Assyria: Ancient City of Nimrud Bulldozed by ISIS
On Thursday 5 March 2015, the Islamic State of Iraq and Syria group assaulted and began destroying the ancient Assyrian city of Nimrud in Iraq with heavy vehicles. Nimrud, founded in the 13th century BC, represents one of the jewels of the Assyrian era. Archaeologists and heritage experts compare the recent attacks to Iraq’s cultural heritage to the 2001 demolition of the Bamiyan Buddhas in Afghanistan by the Taliban.
Below is an article published by Al Arabiya
The Islamic State of Iraq and Syria (ISIS) group began bulldozing the ancient Assyrian city of Nimrud in Iraq on Thursday, the government said, in the jihadists' latest attack on the country's historical heritage.
ISIS "assaulted the historic city of Nimrud and bulldozed it with heavy vehicles," the tourism and antiquities ministry said on an official Facebook page.
An Iraqi antiquities official confirmed the news, saying the destruction began after noon prayers on Thursday and that trucks that may have been used to haul away artefacts had also been spotted at the site.
"Until now, we do not know to what extent it was destroyed," the official said on condition of anonymity.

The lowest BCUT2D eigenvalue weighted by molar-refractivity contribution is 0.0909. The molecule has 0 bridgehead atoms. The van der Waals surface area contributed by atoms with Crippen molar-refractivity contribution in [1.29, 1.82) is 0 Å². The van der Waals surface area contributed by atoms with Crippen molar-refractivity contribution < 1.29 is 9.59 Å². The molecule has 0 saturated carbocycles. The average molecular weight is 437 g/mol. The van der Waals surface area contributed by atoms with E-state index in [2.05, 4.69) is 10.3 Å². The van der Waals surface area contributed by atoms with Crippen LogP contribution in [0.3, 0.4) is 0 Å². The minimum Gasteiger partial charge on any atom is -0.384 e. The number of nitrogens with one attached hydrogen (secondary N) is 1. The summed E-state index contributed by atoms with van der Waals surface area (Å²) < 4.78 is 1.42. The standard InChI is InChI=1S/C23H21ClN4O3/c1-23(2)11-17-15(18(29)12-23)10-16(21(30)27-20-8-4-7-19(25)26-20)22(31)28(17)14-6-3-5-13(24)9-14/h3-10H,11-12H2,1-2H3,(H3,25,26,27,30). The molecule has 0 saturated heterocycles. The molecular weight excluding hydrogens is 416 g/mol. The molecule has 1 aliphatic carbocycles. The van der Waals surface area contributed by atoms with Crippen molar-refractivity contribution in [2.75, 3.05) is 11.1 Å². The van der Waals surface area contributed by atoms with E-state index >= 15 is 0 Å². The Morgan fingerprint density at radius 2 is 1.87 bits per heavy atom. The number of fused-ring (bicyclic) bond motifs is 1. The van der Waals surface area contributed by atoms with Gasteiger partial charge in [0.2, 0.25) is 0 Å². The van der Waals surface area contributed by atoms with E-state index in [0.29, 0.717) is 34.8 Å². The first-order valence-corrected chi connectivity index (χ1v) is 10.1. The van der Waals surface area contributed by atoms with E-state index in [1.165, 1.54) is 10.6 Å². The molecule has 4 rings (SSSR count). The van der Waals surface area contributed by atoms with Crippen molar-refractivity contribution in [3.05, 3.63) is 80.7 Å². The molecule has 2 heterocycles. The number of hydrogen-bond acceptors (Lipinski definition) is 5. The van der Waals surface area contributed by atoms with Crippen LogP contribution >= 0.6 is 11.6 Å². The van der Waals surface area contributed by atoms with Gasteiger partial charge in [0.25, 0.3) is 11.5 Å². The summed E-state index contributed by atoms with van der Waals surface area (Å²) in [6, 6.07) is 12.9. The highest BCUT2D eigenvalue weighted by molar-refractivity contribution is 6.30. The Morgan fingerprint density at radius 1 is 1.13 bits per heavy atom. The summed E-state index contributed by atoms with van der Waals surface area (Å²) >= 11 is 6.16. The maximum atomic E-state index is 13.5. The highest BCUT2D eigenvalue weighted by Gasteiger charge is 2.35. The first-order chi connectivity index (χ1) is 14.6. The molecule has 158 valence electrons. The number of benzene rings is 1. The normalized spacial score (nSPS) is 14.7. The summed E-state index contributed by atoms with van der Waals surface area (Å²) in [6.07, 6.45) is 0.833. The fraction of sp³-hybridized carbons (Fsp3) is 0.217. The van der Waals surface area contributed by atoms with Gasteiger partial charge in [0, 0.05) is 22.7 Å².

Nimrud, which was founded in the 13th century BC, lies on the Tigris around 30 kilometres (18 miles) southeast of Mosul, Iraq's second city and the main hub of IS in the country.
The destruction at Nimrud, one of the jewels of the Assyrian era, came a week after the jihadist group released a video showing militants armed with sledgehammersand jackhammers smashing priceless ancient artefacts at the Mosul museum.
That attack sparked widespread consternation and alarm, with some archaeologists and heritage experts comparing it to the 2001 demolition of the Bamiyan Buddhas in Afghanistan by the Taliban.
In the jihadists' extreme interpretation of Islam, statues, idols and shrines are a corruption of the purity of the early Muslim faith and amount to recognising other objects of worship than God.
The group spearheaded a sweeping offensive last June that overran Nineveh province, where Mosul and Nimrud are located, and swept through much of Iraq's Sunni Arab heartland.
Iraqi security forces and allied fighters are battling to regain ground from the jihadists with backing from an international anti-ISIS coalition as well as neighbouring Iran.
But major operations to drive ISIS out of Nineveh are likely months away, leaving the province's irreplaceable historical sites at the mercy of militants who have no regard for Iraq's past.